PN Review Print and Online Poetry Magazine
News and Notes
PNR266 Now Available
The latest issue of PN Review is now available to read online. read more
Most Read... Eavan BolandA Lyric Voice at Bay
(PN Review 121)
Vahni CapildeoOn Judging Prizes, & Reading More than Six Really Good Books
(PN Review 237)
Tim Parksin conversation with Natalia Ginzburg
(PN Review 49)
M. Wynn ThomasThe Other Side of the Hedge
(PN Review 239)
Jamie OsbornIn conversation with Sasha Dugdale
(PN Review 240)
Drew MilneTom Raworth’s Writing ‘present past improved’: Tom Raworth’s Writing
(PN Review 236)
Next Issue Stav Poleg Running Between Languages Jeffrey Meyers on Mr W.H. (Auden) Miles Burrows The Critic as Cleaning Lady Timothy Ades translates Brecht, Karen Leeder translates Ulrike Almut Sandig
Poems Articles Interviews Reports Reviews Contributors
PNR 250 Poetry Archive Banner
PN Review New Issue

This review is taken from PN Review 262, Volume 48 Number 2, November - December 2021.

Cover of Still
Sam AdamsDouble Dose

Christopher Meredith, Still ; Please (Seren) both £9.99
Christopher Meredith has long enjoyed a high reputation as poet and writer of prose fiction. This is still a remarkable event: the joint publication of a novella and a new collection of poems.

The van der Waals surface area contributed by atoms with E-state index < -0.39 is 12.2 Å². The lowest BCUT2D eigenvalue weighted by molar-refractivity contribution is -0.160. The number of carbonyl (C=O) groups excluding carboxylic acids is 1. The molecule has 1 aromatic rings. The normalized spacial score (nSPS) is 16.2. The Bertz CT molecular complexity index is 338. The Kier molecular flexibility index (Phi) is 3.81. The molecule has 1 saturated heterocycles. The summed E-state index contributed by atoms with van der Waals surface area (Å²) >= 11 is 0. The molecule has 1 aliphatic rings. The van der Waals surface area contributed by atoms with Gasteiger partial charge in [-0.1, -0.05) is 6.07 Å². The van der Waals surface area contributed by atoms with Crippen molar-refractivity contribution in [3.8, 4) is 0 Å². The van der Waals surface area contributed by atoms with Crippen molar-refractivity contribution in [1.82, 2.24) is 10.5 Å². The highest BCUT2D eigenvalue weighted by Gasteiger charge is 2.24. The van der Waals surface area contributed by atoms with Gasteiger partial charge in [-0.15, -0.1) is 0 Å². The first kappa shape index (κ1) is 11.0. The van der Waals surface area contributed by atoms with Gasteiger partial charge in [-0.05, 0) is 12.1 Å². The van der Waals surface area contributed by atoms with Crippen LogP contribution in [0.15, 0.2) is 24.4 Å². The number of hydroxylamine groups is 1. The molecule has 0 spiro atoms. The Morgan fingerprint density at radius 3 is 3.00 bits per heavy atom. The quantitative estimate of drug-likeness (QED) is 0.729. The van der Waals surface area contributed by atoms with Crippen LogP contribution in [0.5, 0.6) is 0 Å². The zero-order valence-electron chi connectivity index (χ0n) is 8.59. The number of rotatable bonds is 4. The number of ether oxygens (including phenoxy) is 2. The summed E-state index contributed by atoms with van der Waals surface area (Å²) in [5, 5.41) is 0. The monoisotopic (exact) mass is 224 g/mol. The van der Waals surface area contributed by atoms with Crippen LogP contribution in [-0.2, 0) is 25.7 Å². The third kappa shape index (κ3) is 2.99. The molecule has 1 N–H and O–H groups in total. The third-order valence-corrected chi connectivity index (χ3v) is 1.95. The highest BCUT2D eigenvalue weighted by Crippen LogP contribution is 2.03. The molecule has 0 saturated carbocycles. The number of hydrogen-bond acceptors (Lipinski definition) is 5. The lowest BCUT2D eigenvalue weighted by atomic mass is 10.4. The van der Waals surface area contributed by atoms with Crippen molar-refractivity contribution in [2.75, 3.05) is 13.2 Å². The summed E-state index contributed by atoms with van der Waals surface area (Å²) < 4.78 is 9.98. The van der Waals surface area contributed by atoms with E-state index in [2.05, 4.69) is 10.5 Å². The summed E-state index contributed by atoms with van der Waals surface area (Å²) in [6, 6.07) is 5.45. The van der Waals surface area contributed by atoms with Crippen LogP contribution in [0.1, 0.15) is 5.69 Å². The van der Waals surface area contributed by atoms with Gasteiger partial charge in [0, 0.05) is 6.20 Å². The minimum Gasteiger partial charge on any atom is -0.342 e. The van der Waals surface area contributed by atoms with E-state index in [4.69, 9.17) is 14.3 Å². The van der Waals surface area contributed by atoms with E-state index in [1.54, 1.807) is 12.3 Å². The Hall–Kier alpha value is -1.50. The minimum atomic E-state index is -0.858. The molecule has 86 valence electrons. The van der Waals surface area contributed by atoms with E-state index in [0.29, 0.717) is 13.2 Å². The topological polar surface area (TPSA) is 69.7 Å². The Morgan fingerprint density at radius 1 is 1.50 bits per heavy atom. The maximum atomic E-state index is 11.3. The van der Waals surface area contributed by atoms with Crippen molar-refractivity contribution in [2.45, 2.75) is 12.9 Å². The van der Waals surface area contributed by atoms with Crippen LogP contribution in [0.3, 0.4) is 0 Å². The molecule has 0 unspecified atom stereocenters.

The contents of Still, gathered over several years, are presented in four sections, the last, the only one bearing its own title, ‘Still air’, being the poet’s share of a joint publication with artist and print-maker Sara Philpott in 2016.

Meredith is Welsh speaking. In the glossary of places mentioned in the collection, the site of a former slate quarry near Blaenau Ffestiniog, its yawning depths now lake-filled, evokes a response in the old language, ‘Dail poethion, Cwmorthin’. Although there are inevitable similarities, since the same scene, tall nettles growing by the ruins of the former manager’s house, is the subject of both, the accompanying English poem, ‘Nettles, Cwmorthin’ is not a translation. The demands of language and prosody in Welsh are different from those customary in English. Imagery is common to both, but the tradition of layering images, dyfalu, is typically Welsh. Hopkins’ poetry shows its influence, and it is present in Meredith’s ‘Winter Woods’, for example: where snowflakes, ‘ice crystals finialled like/ the ideograms of stars ... pattern the gravid void like/ free fallers clasping hands ... to feather, copter,/ this gathering/ of crystal feathers,/ rock and float, slide, sideslip,/ tumble, float again/ ride down the zigzag/ seesaws of the half-sustaining air ... they fall/ until at last they settle their wafer/ on the tongue of earth.’ Another striking example ...

Searching, please wait... animated waiting image